Two actions in particular are very relevant to the role of a CSP: actions that meet the needs of the customer and enable them to engage in sport and physical activity; and actions that strengthen the sport sector and make it more effective and resilient
Encouraging stakeholders to come together to pool resources to focus on the above and then considering the below aims and key performance indicators should be the role of all CSPs in delivering the governments new sports strategy.
Increasing participation in sport and physical activity should be the main vision for all CSPs. They should be held accountable for this as a result of the funding they receive from government and Sport England. [KPI 1 Increase in percentage of the population taking part in sport and physical activity at least twice in the last month - Sporting Future: A Strategy for an Active Nation]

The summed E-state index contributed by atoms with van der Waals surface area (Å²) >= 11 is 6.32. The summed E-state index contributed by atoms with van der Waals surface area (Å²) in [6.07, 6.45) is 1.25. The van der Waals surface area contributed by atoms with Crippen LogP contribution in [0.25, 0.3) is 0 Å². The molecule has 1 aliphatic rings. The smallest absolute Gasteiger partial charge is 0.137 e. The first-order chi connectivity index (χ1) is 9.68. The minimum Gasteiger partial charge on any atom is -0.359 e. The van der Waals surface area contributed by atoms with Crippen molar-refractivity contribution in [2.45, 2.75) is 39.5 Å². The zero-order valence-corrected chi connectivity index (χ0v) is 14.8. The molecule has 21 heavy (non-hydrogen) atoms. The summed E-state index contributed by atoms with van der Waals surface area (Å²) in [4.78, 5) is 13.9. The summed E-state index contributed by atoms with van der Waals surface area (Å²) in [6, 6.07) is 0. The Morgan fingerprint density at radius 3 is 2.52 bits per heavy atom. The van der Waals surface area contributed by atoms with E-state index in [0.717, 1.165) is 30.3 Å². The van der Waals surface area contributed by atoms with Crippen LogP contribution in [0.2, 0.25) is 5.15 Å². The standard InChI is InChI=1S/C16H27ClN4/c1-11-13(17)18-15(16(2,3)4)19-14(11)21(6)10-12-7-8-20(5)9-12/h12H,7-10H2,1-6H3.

We cannot lose sight of the fact that many CSPs are not totally reliant on government sport funding. Many have established relationships with their respective public health partners, which places them in a much stronger position when it comes to the delivery of physical activity. This is an area where I believe CSPs can make a difference when it comes to targeting people that are less active. The Workplace Challenge initiative is just one example of a programme that some CSPs have delivered well. If the Department of Health would work with the Department for Culture, Media and Sport (DCMS) through Sport England and made the relevant resource available I believe all CSPs are well placed to deliver a number of health/physical activity-related programmes. This would create a more level playing field and would, in the long term, have a positive impact on public health across the country. [KPI 2 Decrease in percentage of people physically inactive - Sporting Future: A Strategy for an Active Nation]